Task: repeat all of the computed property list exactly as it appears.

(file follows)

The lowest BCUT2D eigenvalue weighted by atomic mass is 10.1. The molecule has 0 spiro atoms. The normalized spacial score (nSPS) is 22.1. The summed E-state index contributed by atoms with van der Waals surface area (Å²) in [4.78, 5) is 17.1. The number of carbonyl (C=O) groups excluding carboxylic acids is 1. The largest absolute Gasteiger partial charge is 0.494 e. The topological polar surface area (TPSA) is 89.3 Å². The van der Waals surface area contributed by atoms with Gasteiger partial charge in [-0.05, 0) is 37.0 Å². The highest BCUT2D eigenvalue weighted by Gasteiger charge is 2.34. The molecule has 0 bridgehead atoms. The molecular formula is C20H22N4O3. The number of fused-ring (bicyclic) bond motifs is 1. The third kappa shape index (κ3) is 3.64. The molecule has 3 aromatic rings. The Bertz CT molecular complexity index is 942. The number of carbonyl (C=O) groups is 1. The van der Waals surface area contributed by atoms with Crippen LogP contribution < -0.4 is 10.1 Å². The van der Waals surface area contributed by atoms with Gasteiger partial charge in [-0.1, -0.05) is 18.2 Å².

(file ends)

The lowest BCUT2D eigenvalue weighted by atomic mass is 10.1. The molecule has 0 spiro atoms. The normalized spacial score (nSPS) is 22.1. The summed E-state index contributed by atoms with van der Waals surface area (Å²) in [4.78, 5) is 17.1. The number of carbonyl (C=O) groups excluding carboxylic acids is 1. The largest absolute Gasteiger partial charge is 0.494 e. The topological polar surface area (TPSA) is 89.3 Å². The van der Waals surface area contributed by atoms with Gasteiger partial charge in [-0.05, 0) is 37.0 Å². The highest BCUT2D eigenvalue weighted by Gasteiger charge is 2.34. The molecule has 0 bridgehead atoms. The molecular formula is C20H22N4O3. The number of fused-ring (bicyclic) bond motifs is 1. The third kappa shape index (κ3) is 3.64. The molecule has 3 aromatic rings. The Bertz CT molecular complexity index is 942. The number of carbonyl (C=O) groups is 1. The van der Waals surface area contributed by atoms with Crippen LogP contribution < -0.4 is 10.1 Å². The van der Waals surface area contributed by atoms with Gasteiger partial charge in [-0.1, -0.05) is 18.2 Å².